Classification in PLS is performed, in the **SIMCA (Soft Independent Modeling of Class Analogy)** approach, in order to identify local models for possible groups and to predict a probable class membership for new observations. At first, this approach runs a global Principal Component Analysis or PLS regression (according to the available data structure) on the whole dataset in order to identify groups of observations. Local models are then estimated for each class. Finally, new observations are classified to one of the established class models on the basis of their best fit to the respective model.

This approach, enforces the composition of the classes to be the same as the one initially chosen on the basis of the global model, computes the distance of each observation from the model with respect to the explanatory variable, and in order to compute the class membership probabilities, refers to a distribution of this distance whose shape and degrees of freedom, are not yet completely clear and demonstrated.

In **SIMCA**, a PCA is performed on each class in the data set, and a sufficient number of principal components are retained to account for most of the variation within each class. Hence, a principal component model is used to represent each class in the data set. The number of principal components retained for each class is usually different. Deciding on the number of principal components that should be retained for each class is important, as retention of too few components can distort the signal or information content contained in the model about the class, whereas retention of too many principal components diminishes the signal-to-noise. A procedure called cross-validation ensures that the model size can be determined directly from the data. To perform cross-validation, segments of the data are omitted during the PCA. Using one, two, three, etc., principal components, omitted data are predicted and compared to the actual values. This procedure is repeated until every data element has been kept out once. The principal component model that yields the minimum prediction error for the omitted data is retained. Hence, cross-validation can be used to find the number of principal components necessary to describe the signal in the data while ensuring high signal-to-noise by not including the so-called secondary or noise-laden principal components in the class model. The variance that is explained by the class model is called the modeled variance, which describes the signal, whereas the noise in the data is described by the residual variance or the variance not accounted for by the model.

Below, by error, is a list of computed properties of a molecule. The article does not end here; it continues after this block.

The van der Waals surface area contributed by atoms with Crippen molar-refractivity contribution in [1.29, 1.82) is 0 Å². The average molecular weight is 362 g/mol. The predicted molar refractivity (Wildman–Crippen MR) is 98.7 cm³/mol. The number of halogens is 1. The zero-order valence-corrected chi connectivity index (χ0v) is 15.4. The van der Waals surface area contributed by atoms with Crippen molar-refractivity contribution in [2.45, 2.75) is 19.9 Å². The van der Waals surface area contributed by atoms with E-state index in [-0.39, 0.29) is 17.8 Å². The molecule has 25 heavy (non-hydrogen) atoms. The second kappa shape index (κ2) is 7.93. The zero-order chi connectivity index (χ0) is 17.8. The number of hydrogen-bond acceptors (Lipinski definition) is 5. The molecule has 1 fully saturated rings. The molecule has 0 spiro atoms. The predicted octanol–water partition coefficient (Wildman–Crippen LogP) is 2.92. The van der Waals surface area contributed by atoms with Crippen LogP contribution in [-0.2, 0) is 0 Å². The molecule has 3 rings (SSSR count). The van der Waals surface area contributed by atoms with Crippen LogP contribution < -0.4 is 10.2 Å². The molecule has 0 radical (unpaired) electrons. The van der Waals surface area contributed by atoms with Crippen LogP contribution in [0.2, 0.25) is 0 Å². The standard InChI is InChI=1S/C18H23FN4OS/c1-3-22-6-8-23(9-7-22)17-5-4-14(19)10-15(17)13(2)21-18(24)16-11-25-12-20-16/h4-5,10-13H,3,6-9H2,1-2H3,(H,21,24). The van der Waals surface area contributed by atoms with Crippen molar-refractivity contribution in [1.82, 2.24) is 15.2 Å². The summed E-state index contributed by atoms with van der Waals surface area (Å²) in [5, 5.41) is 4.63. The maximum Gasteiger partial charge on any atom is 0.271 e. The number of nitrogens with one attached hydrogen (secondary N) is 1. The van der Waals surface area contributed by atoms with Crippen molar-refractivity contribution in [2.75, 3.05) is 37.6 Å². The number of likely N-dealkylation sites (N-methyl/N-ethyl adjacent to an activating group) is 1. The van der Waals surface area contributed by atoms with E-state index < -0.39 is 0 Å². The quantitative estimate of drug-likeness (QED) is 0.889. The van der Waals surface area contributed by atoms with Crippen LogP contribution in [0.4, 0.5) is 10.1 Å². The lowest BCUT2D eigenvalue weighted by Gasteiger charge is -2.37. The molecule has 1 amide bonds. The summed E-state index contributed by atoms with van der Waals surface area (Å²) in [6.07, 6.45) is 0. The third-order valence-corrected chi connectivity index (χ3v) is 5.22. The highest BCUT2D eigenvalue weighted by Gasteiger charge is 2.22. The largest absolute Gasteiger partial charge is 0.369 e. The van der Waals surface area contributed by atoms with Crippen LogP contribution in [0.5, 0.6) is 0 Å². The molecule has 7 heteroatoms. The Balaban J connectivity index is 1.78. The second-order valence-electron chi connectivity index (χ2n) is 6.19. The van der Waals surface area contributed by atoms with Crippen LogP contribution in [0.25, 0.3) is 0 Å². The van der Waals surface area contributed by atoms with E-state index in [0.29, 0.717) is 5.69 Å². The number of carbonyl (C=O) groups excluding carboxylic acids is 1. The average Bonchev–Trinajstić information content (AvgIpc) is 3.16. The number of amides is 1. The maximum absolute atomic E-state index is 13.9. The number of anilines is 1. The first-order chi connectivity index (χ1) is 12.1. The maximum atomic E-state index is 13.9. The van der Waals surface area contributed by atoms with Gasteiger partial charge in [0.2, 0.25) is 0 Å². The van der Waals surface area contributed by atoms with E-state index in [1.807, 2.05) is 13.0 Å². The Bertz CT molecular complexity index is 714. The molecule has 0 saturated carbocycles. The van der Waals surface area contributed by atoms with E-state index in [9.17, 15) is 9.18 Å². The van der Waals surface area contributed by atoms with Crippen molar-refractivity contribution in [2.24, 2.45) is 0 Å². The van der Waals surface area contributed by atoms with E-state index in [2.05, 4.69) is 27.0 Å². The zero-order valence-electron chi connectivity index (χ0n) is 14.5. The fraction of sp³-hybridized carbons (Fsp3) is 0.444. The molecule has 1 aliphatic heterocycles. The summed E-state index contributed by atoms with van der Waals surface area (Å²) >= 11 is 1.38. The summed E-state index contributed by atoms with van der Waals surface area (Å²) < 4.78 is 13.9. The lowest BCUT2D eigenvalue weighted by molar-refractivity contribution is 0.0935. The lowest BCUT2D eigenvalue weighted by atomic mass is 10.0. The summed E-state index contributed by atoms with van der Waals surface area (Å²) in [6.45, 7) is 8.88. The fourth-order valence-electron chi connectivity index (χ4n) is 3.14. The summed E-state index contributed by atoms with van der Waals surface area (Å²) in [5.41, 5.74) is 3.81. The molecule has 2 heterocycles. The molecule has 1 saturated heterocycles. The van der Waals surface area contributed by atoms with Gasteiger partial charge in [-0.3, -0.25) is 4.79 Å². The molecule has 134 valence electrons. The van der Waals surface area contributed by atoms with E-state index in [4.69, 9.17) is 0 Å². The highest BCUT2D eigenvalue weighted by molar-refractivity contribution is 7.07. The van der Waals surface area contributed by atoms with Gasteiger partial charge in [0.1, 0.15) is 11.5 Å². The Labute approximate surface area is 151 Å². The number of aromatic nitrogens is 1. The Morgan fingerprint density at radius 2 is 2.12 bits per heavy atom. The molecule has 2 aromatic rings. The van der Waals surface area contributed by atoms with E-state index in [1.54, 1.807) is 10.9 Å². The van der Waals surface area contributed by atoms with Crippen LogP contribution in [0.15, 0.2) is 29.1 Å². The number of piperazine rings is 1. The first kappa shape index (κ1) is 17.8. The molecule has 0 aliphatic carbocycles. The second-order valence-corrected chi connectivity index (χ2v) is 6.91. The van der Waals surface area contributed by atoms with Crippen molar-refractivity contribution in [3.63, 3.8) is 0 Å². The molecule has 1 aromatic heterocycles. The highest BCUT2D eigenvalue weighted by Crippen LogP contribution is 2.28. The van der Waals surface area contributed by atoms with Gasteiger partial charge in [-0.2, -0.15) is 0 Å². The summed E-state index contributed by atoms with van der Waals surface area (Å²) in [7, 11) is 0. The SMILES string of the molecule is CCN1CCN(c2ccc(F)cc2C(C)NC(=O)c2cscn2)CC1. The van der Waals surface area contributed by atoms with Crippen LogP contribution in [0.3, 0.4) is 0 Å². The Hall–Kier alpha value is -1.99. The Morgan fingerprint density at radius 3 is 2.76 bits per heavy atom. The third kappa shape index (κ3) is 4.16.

By comparing the residual variance of an unknown to the average residual variance of those samples that make up the class, it is possible to obtain a direct measure of the similarity of the unknown to the class. This comparison, is also a measure of the goodness of fit of the sample, to a particular principal component model.

An attractive feature of SIMCA is that a principal component mapping of the data has occurred. Hence, samples that may be described by spectra or chromatograms, are mapped onto a much lower dimensional subspace for classification. If a sample is similar to the other samples in the class, it will lie near them in the principal component map defined by the samples representing that class.

Another advantage of SIMCA is that an unknown is only assigned to the class for which, it has a high probability. If the residual variance of a sample exceeds the upper limit for every modeled class in the data set, the sample would not be assigned to any of the classes because, it is either an outlier or comes from a class that is not represented in the data set.

Finally, SIMCA is sensitive to the quality of the data used to generate the principal component models. As a result, there are diagnostics to assess the quality of the data, such as the modeling power and the discriminatory power. The modeling power describes how well a variable helps the principal components to model variation, and discriminatory power describes how well the variable helps the principal components to classify the samples in the data set. Variables with low modeling power and low discriminatory power are usually deleted from the data because they contribute only noise to the principal component models.

SIMCA can work with as few as 10 samples per class, and there is no restriction on the number of measurement variables, which is an important consideration, because the number of measurement variables often exceeds the number of samples in chemical studies. Most standard discrimination techniques would break down in these situations because of problems arising from collinearity and chance classification.

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